Biometric data, health, political opinions… processing sensitive personal data is restricted by the GDPR, unless you meet one of the conditions set out by the GDPR.

What is sensitive personal data

Also known as special categories of data, the GDPR Recital 51 defines them as personal data that are particularly sensitive in relation to fundamental rights and freedoms as the context of their processing could create significant risks to the fundamental rights and freedoms of data subjects.

Sensitive personal data pose higher risks to data subjects and therefore their processing is prohibited, unless the conditions set out by law are met.

What includes sensitive personal data

GDPR Article 9.1 establishes that personal data revealing the following information shall be deemed as sensitive data:

  • Racial or ethnic origin

  • Political opinions

  • Religious or philosophical beliefs

  • Trade union membership

  • Genetics

  • Biometrics

  • Health

  • Sex life

  • Sexual orientation

Whereas the GDPR Article 9.1 restriction only applies to the processing of the above categories of sensitive personal data, as the European Data Protection Board (“EDPB) highlighted in the Guidelines on Data Protection Impact Assessment (WP248), there are other categories of data that might also be deemed as sensitive because they are linked to household and private activities, or because they impact the exercise of a fundamental right, or because their violation clearly involves serious impacts in the data subject’s daily life.

Whereas these latter categories of sensitive data are not restricted by the GDPR, because of the risks their processing entails the implementation of appropriate security measures should be considered.

Genetic sensitive data

Genetic data is defined as personal data relating to the inherited or acquired genetic characteristics of a natural person which result from the analysis of a biological sample from the natural person in question, in particular chromosomal, deoxyribonucleic acid (DNA) or ribonucleic acid (RNA) analysis, or from the analysis of another element enabling equivalent information to be obtained.

Biometric data

Biometric data means personal data resulting from specific technical processing relating to the physical, physiological or behavioural characteristics of a natural person, which allow or confirm the unique identification of that natural person, such as facial images or dactyloscopic data

Types of biometric sensitive data

There are two types of biometric data, depending on whether they reveal physiological characteristics or behavioral characteristics.

Physiological identifiers relate to the composition of the individual and include facial recognition, fingerprints, finger geometry (the size and position of fingers), iris recognition, vein recognition, retina scanning, voice recognition and DNA matching.

Behavioral identifiers include the unique ways in which individuals act, including recognition of typing patterns, walking gait and other gestures.

If interested, you can further expand on this topic on The Article 29 Working Party Opinion 3/2012 on developments in biometric technologies (wp193), or in Opinion 02/2012 on facial recognition in online and mobile services (wp192).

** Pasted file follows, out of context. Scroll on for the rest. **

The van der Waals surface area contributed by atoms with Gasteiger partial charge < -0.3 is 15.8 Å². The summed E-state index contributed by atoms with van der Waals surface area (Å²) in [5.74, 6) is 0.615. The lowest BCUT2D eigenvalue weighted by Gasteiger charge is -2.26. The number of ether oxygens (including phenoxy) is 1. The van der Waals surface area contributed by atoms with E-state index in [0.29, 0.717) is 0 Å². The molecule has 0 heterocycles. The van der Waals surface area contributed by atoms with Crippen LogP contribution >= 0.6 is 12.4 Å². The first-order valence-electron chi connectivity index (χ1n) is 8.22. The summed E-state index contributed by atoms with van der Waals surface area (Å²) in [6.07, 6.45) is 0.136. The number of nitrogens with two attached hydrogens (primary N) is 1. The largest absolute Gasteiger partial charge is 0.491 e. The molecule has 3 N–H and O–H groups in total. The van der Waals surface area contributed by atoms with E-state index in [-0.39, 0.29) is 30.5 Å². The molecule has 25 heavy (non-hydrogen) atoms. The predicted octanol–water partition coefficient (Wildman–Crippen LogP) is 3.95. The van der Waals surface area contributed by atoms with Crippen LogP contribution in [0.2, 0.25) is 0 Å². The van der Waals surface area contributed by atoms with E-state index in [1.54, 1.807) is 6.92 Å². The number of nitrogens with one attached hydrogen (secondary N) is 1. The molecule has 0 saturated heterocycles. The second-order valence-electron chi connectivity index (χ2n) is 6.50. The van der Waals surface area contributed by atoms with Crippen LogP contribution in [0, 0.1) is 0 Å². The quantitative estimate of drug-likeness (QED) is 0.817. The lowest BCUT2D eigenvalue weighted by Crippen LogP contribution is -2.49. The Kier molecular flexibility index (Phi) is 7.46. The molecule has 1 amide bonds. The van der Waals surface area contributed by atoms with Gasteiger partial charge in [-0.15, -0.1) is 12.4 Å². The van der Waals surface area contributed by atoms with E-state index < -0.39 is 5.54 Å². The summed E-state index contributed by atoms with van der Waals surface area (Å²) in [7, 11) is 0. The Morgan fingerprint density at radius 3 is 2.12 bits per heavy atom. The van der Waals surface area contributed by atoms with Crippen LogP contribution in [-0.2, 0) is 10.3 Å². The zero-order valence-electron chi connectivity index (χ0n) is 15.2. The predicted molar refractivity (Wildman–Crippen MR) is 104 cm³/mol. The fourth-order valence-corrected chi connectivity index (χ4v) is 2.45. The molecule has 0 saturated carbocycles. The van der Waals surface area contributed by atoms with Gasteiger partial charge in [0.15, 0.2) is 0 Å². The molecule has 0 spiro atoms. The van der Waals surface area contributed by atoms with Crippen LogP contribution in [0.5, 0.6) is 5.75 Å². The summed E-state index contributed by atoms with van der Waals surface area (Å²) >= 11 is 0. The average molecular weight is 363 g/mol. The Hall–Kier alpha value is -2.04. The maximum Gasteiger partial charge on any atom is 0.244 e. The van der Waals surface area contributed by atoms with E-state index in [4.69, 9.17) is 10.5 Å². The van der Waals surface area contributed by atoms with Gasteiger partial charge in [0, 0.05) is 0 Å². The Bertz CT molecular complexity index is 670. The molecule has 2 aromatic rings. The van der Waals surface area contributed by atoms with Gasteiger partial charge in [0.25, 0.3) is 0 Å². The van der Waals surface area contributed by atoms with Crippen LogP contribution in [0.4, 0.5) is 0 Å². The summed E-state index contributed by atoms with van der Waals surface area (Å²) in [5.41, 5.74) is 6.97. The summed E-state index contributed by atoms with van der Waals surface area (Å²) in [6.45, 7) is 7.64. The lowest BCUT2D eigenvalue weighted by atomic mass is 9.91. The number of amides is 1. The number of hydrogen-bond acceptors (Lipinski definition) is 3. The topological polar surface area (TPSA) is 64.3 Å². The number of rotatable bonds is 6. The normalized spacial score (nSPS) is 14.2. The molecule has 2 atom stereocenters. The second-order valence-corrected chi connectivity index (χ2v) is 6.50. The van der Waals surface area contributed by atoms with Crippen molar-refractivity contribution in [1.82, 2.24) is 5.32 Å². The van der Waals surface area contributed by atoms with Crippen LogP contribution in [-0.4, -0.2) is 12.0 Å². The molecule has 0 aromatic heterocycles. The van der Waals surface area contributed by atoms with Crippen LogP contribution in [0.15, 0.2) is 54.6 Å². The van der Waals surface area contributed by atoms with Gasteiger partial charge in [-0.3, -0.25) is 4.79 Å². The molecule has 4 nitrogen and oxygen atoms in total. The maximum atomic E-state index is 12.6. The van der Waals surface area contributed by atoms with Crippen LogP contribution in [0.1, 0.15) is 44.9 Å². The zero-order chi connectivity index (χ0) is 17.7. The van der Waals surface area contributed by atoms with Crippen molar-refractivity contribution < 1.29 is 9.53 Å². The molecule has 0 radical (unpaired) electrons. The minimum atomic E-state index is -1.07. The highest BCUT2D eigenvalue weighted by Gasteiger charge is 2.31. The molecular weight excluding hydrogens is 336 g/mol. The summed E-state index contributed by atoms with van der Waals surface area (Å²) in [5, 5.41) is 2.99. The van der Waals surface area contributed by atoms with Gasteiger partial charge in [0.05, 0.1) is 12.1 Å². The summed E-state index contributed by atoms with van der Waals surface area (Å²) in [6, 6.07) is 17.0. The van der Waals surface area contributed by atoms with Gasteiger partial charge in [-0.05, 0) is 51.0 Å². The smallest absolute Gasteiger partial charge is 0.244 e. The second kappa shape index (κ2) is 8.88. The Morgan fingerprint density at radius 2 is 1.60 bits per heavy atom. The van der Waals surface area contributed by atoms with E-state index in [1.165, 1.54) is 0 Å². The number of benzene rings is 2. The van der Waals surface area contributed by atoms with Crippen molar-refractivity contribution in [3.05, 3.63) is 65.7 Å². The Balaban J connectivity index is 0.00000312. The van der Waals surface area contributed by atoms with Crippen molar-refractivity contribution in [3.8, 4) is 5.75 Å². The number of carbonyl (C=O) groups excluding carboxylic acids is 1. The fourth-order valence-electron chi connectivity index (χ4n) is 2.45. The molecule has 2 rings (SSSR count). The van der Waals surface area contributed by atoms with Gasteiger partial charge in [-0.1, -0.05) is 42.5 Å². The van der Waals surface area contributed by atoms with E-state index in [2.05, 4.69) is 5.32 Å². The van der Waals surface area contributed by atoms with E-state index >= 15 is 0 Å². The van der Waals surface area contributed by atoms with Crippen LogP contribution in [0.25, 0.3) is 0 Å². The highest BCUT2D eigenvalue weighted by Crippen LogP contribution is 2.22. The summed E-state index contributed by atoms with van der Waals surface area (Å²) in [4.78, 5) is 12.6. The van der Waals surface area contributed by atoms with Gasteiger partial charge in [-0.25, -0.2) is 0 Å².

Sensitive personal data concerning health

For the European data protection framework, “data concerning health” means personal data related to the physical or mental health of a natural person, including the provision of health care services, which reveal information about his or her health status.

Examples of sensitive personal data about health

As the GDPR Recital 35 states, this category include all data pertaining to the health status of a data subject which reveal information relating to the past, current or future physical or mental health status of the data subject. This includes:

  • information about the natural person collected in the course of the registration for, or the provision of, health care services to that natural person;
  • a number, symbol or particular assigned to a natural person to uniquely identify the natural person for health purposes;
  • information derived from the testing or examination of a body part or bodily substance, including from genetic data and biological samples; and
  • any information on, for example, a disease, disability, disease risk, medical history, clinical treatment or the physiological or biomedical state of the data subject independent of its source, for example from a physician or other health professional, a hospital, a medical device or an in vitro diagnostic test.

Non sensitive data

Depending on the context of the processing, a piece of data may be deemed sensitive personal data in some instances and non sensitive data in other scenarios.

Such is the case, for example, of a data revealing the weight of an individual. That data might be statistical information when it forms part of a table along with other weight data from other individuals and anonymisation techniques have been applied to make identification of the data subject impossible, or health data when included in the records of a patient of a health center.

A second example is found with photographs. As the GDPR Recital 51 highlights, the processing of photographs should not systematically be considered to be processing of special categories of personal data as they are covered by the definition of biometric data only when processed through a specific technical means allowing the unique identification or authentication of a natural person.

Requirements to process the GDPR special categories of data

To process special categories of data you shall meet at least one of the conditions set out by Article 9.2 of the GDPR:

(a) the data subject has given explicit consent to the processing of those personal data for one or more specified purposes, except where Union or Member State law provide that the prohibition referred to in paragraph 1 may not be lifted by the data subject;

(b) processing is necessary for the purposes of carrying out the obligations and exercising specific rights of the controller or of the data subject in the field of employment and social security and social protection law in so far as it is authorised by Union or Member State law or a collective agreement pursuant to Member State law providing for appropriate safeguards for the fundamental rights and the interests of the data subject;

(c) processing is necessary to protect the vital interests of the data subject or of another natural person where the data subject is physically or legally incapable of giving consent;

(d) processing is carried out in the course of its legitimate activities with appropriate safeguards by a foundation, association or any other not-for-profit body with a political, philosophical, religious or trade union aim and on condition that the processing relates solely to the members or to former members of the body or to persons who have regular contact with it in connection with its purposes and that the personal data are not disclosed outside that body without the consent of the data subjects;